Editor’s Note: This story was reported earlier today on Rev2 by Brandon. In this post, contributing writer Zach Sims attempts to focus on an alternative angle and provides some in-depth analysis and his opinion as to what this will mean for Facebook and the hundreds of Web 2.0 services out there.
It’s all over the web today. Facebook, one of the world’s fastest growing social networks, has never been content languishing in the same category as the all-powerful MySpace and the UK’s Bebo. Earlier today, Brandon noted that Facebook took a “much needed step” to success. As an avid user of Facebook, I find the Facebook Application platform to turn Facebook from a simple social site to a true “social utility,” as CEO Mark Zuckerberg mentioned in this month’s Fast Company interview.
Facebook, however, is clear to make a distinction between themselves and MySpace, the shoddily designed social network owned by Rupert Murdoch’s News Corporation. The new Facebook Platform provides deep integration with Facebook itself, discouraging ugly design and disturbances within Facebook profiles. MySpace is detested by dozens of internet pros because of its customizability. Unfortunately, users often go over the top with their designs, crashing web browsers and giving users headaches. Facebook, however, has always remained clean. In keeping with that tradition, they seem to have worked closely with dozens of different companies to provide a terrific experience to all users.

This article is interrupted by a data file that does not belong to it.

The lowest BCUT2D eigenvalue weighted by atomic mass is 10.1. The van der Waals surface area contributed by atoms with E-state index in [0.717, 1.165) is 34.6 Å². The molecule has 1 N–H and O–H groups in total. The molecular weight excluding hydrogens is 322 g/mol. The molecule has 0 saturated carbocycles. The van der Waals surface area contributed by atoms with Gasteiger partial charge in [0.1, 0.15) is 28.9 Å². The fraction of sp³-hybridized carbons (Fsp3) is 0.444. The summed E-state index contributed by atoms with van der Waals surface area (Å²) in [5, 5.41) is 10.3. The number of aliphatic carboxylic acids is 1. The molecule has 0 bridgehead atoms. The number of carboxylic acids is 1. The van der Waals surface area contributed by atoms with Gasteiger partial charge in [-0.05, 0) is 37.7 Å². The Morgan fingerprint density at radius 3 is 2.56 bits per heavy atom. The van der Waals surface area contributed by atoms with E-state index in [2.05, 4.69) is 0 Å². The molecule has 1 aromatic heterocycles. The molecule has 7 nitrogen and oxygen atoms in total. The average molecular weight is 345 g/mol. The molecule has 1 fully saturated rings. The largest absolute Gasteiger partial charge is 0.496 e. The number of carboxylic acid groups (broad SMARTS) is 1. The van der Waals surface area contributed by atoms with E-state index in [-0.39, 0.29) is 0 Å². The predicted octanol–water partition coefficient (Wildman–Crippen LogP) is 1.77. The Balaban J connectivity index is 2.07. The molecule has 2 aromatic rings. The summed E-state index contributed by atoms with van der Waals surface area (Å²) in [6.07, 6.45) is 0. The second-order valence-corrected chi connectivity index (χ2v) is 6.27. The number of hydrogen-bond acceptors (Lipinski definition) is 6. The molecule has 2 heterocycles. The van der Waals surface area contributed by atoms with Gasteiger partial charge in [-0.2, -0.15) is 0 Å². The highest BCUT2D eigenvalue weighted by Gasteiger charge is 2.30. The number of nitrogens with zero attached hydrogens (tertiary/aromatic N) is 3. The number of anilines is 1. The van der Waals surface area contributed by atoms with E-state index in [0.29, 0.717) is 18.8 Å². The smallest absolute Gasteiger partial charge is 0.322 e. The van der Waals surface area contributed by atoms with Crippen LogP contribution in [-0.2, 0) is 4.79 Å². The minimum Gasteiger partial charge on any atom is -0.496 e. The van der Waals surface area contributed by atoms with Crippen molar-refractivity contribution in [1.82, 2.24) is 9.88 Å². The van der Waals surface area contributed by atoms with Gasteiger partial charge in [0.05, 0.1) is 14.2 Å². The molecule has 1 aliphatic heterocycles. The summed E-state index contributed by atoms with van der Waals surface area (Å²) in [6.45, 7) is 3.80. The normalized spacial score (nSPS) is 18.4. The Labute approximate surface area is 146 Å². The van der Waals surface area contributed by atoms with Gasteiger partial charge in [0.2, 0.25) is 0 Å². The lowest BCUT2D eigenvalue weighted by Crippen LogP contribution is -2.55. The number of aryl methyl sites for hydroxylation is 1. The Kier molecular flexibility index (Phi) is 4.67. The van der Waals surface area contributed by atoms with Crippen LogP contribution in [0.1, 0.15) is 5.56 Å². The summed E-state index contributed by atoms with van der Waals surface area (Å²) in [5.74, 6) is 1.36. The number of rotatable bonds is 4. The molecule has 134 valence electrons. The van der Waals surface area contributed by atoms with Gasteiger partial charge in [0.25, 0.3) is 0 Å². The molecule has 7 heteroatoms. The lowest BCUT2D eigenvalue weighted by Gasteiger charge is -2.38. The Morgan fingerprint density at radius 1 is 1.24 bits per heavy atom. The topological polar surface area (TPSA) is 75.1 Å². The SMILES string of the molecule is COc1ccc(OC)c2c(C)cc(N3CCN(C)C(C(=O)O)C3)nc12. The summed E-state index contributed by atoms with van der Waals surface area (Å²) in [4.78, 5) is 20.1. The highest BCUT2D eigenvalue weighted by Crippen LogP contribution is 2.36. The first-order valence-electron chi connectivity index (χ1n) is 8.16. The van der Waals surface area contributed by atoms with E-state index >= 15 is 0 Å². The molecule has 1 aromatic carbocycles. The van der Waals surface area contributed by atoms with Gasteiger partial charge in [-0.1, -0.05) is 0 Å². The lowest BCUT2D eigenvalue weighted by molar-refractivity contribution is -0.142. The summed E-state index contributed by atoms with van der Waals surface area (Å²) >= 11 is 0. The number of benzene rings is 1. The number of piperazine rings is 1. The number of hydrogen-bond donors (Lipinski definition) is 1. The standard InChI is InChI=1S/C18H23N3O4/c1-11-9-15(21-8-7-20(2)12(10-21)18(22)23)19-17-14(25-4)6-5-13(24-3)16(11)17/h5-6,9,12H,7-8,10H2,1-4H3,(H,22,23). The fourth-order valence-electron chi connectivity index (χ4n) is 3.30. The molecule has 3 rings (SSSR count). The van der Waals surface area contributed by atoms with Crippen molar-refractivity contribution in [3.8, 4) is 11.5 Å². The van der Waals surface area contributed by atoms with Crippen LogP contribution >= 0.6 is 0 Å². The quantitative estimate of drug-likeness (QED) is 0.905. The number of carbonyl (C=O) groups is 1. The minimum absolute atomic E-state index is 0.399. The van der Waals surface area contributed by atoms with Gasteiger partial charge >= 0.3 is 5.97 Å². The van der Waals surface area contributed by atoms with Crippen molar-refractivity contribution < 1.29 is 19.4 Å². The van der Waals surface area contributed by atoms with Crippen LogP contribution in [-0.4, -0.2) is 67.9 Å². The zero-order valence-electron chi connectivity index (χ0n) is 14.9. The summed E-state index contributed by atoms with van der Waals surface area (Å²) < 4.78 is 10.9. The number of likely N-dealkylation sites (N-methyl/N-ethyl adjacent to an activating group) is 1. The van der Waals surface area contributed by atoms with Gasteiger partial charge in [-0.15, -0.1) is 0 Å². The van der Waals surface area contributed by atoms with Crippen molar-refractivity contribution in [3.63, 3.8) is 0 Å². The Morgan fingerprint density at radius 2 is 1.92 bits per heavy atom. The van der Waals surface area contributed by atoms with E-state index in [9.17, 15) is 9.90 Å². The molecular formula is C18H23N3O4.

The applications and integration Facebook has available are simply stunning. With my profile, I’ve tested about ten of Facebook’s new applications. My favorite, the Causes application, is similar to a group except it provides fundraising and event organization features. At the Personal Democracy Conference, Change.org discussed a similar move in activism. Facebook’s Platform, however, offers millions of users to Project Agape, the company that controls the Causes app.
The Platform instantly provides web services with an audience of over 20 million eager web users. Facebook Applications will go viral, insisted CEO Mark Zuckerberg at today’s Facebook F8 conference, citing that they’d make use of Facebook’s news feed and profiles. My usage of the Facebook Platform so far shows that it has every bit of potential that Zuckerberg suggested it did. Throughout a period of extensive testing, each application worked flawlessly, integrating beautifully with my profile. Facebook gives users the option to hide an application from their profile page but maintain it anyway, allowing users to essentially run dozens of applications but only display one to the public. Worth mentioning is the Twitter application for Facebook, something that’s been long overdue. It’ll be nice to be able to sync Twitter and Facebook statuses.
So far, Facebook has executed their Platform plan flawlessly. They provide an invaluable resource, a wealth of users, to dozens of companies across the globe. For Web 2.0 companies involved like Slide and iLike, integration with Facebook may very well keep their companies afloat. For companies that already relied on Facebook’s API, like the excellent Mosoto, this announcement is exactly the push they needed to begin succeeding. Facebook has also enlisted the help of media titans like the Washington Post to provide content via widgets, along with WidgetBox to provide RSS feed widgets and more. This deal shows a partnership between Facebook and over fifty major media and web organizations around the world, cementing Facebook’s position as the most innovative and advanced social network. Pardon me, I meant social utility.